Five Books for the Bibliophile in Your Life

For the Science-Fiction Fan:

The City We Became by N.K Jemisin: 

This sci-fi thriller takes a unique twist on the issue of gentrification. Anyone who lives in a major city, knows how damaging gentrification can be to the heart and soul of a community. N.K Jemisin takes the reader on an epic tale through New York City while also allowing readers to see gentrification for what it truly is. It’s also like a love story to New York, and especially during this past year it makes you feel hopeful that we will endure. 

For those Missing Our Former President

A Promised Land by Former President Barack Obama: 

In his long-awaited memoir, we will finally have a chance to hear from Barack himself about his tenure in the White House. During this difficult election season, this book might just be the balm that we have all been waiting for.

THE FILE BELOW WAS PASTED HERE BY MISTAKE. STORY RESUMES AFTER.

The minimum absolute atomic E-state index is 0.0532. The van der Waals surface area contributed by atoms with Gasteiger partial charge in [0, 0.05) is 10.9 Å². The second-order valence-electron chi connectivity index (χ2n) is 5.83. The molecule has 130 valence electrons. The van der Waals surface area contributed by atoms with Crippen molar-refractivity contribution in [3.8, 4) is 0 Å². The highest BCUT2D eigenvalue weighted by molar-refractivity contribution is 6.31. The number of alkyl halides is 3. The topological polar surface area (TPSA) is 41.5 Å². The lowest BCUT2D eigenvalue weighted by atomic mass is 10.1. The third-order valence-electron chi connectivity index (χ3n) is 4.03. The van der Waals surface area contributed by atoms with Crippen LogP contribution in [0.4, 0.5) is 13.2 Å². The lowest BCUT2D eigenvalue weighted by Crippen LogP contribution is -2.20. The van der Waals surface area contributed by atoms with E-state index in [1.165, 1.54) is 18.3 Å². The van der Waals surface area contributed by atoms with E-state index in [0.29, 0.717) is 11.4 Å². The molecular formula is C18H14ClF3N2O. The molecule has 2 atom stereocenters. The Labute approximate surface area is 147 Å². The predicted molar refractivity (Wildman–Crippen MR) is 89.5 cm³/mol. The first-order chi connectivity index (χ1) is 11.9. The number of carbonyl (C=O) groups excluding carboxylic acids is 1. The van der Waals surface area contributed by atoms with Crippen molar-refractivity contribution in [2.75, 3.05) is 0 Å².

For the Naturalista in your Life:

Twisted by Emma Dabiri: 

Twisted takes us on a journey of Black hair culture not just in America, but in Ireland where the author grew up as a child of mixed-race. It’s an eye-opening read for those who are not familiar with Black hair culture, and for those of us who are it reminds us that our hair is more than just skin deep. 

For the Feminist:

White Tear/Brown Scars by Ruby Hamad:

This book is perfect for anyone who calls themselves a feminist whether they are Black or white. Ruby Hamad is a writer of Arab descent living in Australia. Her book takes us through a journey of understanding how modern-day feminism does not consider that race and gender intersect. And how feminism often silences the voices of women of color. It’s a wonderful read, and I highly recommend you pick up two copies of this book, because you need to read it!

For the Culture Critic:

This is Major by Shayla Lawson:

This is Major takes us on a cultural journey through the eyes of the author as she navigates being a Black woman in a white world. It will make you laugh and make you think at the same time. Despite what people like to believe, culture does not move without Black culture and This is Major helps us to remember that.  


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